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students practicing their writing

"The difference between the right word and the almost right word is the difference between lightning and a lightning bug."

-Mark Twain

Writing

Kristin feels that improving writing skills requires diligent practice and the utilization of a multi-faceted approach. No matter the grade level, she focuses on preparing students for future rigorous high school English courses, and recognizes that many school English teachers today do not assign actual writing tasks, for they don't have time or the desire to edit the work. This approach leaves students with an underdeveloped skill set. Thus, students who enroll in Kristin's writing classes can expect to:

  • Complete class and homework assignments related to grammar, vocabulary, editing, and more.
  • Write essays such as: Response to literature, persuasive, descriptive, expository, and more.
  • Read engaging, grade-level novels, short stories, poems, and other works, then participate in lively discussions.
  • Complete weekly current event summary and analysis write-ups.
  • Improve critical thinking skills.
  • Receive edited work and continue to submit corrected versions until finalized.
  • Work hard and have fun!

Details about my group writing classes:

  • I see writing as a life skill. No matter what field a student chooses, he or she needs to be able to communicate effectively.
  • I look for long term students, as there is no "speedy" way to improve writing skills. Many of my students have been with me 4-5 years; some as long as 8. I don't lock clients into anything; each student is a personal investment.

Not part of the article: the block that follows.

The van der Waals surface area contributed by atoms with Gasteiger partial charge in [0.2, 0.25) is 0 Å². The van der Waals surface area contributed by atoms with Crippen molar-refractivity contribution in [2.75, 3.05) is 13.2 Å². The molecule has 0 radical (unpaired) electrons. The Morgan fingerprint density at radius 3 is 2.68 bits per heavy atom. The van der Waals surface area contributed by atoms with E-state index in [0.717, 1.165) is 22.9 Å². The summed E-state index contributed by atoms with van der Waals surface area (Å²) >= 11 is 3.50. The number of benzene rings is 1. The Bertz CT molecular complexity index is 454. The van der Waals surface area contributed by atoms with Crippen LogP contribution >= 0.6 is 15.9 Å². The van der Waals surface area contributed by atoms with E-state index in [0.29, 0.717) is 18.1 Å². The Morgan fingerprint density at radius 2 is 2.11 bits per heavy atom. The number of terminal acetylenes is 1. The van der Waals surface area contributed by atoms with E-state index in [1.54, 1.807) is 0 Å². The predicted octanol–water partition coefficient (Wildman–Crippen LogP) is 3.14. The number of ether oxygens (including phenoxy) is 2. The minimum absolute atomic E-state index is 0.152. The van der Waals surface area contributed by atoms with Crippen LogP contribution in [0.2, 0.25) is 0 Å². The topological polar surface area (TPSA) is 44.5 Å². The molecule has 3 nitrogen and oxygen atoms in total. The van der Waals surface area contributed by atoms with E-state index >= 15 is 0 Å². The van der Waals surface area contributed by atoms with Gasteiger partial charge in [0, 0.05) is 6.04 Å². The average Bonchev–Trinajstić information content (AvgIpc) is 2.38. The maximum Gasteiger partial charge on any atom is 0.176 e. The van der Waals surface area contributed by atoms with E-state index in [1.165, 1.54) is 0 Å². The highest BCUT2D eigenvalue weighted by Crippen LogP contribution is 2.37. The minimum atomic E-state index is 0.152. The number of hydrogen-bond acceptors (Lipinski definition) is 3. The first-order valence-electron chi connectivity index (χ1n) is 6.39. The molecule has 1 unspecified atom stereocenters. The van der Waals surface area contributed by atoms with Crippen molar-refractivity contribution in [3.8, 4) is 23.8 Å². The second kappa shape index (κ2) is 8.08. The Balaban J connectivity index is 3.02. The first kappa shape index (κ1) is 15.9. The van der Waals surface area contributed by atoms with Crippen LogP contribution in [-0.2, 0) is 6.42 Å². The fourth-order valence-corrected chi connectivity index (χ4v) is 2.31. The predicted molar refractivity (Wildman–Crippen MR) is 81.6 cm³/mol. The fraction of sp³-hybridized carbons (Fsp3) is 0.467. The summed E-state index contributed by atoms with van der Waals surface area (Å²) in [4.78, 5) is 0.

• To me, writing is one big ball of wax. From grammar to vocabulary to structure and spelling, none of it can be taught in a canned fashion because all of it is related. I start teaching the TIQA style writing format (used in high school) in 6th grade, because it takes a long time to master. I don't give timed packets or busy work; a sampling of homework from my writing classes includes vocabulary, grammar, journals, essays, short writing tasks, long writing tasks, reading comprehension questions, and so on. Students typically turn in a long essay every 2-3 weeks. My summer classes run in the same fashion, but are entirely novel based (as opposed to short story based), run at a faster pace, and require even more work. The skills I teach are the ones I used in college and law school.
  • I have students from eight different local high schools, so I know what is assigned and save the tasks every year.
  • We correct every assignment and quiz until it is completely free of errors. I'm relentless about receiving corrections; otherwise the class is a waste of time and money because students turn in things with mistakes, never fix them, and learn nothing. Each week, I email a group update after the class with a general run-down of the homework and what's going on. If someone is missing something, they get a separate email and I copy parents on it.
  • I try to make my classes a lot of fun and I think most students truly enjoy them--but I'm a stickler when it comes to the work getting done.